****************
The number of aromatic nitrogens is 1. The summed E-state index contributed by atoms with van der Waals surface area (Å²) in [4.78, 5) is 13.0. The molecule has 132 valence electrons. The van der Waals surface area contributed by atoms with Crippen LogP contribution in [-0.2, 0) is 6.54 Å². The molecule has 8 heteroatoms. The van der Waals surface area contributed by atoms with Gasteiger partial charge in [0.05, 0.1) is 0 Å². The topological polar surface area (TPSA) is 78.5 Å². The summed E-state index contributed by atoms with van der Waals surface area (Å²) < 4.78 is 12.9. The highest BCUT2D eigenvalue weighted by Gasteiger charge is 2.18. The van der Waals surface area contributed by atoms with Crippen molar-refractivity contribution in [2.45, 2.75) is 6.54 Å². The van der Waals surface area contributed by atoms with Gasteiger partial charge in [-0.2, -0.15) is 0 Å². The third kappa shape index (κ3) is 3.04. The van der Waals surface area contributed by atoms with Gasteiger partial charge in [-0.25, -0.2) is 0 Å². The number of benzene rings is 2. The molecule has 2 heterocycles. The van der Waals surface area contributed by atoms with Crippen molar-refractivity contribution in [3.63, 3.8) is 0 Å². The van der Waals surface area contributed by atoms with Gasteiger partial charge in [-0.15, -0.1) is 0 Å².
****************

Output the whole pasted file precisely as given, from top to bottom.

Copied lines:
The number of aromatic nitrogens is 1. The summed E-state index contributed by atoms with van der Waals surface area (Å²) in [4.78, 5) is 13.0. The molecule has 132 valence electrons. The van der Waals surface area contributed by atoms with Crippen LogP contribution in [-0.2, 0) is 6.54 Å². The molecule has 8 heteroatoms. The van der Waals surface area contributed by atoms with Gasteiger partial charge in [0.05, 0.1) is 0 Å². The topological polar surface area (TPSA) is 78.5 Å². The summed E-state index contributed by atoms with van der Waals surface area (Å²) < 4.78 is 12.9. The highest BCUT2D eigenvalue weighted by Gasteiger charge is 2.18. The van der Waals surface area contributed by atoms with Crippen molar-refractivity contribution in [2.45, 2.75) is 6.54 Å². The van der Waals surface area contributed by atoms with Gasteiger partial charge in [-0.2, -0.15) is 0 Å². The third kappa shape index (κ3) is 3.04. The van der Waals surface area contributed by atoms with Gasteiger partial charge in [-0.25, -0.2) is 0 Å². The number of benzene rings is 2. The molecule has 2 heterocycles. The van der Waals surface area contributed by atoms with Crippen molar-refractivity contribution in [3.63, 3.8) is 0 Å². The van der Waals surface area contributed by atoms with Gasteiger partial charge in [-0.15, -0.1) is 0 Å².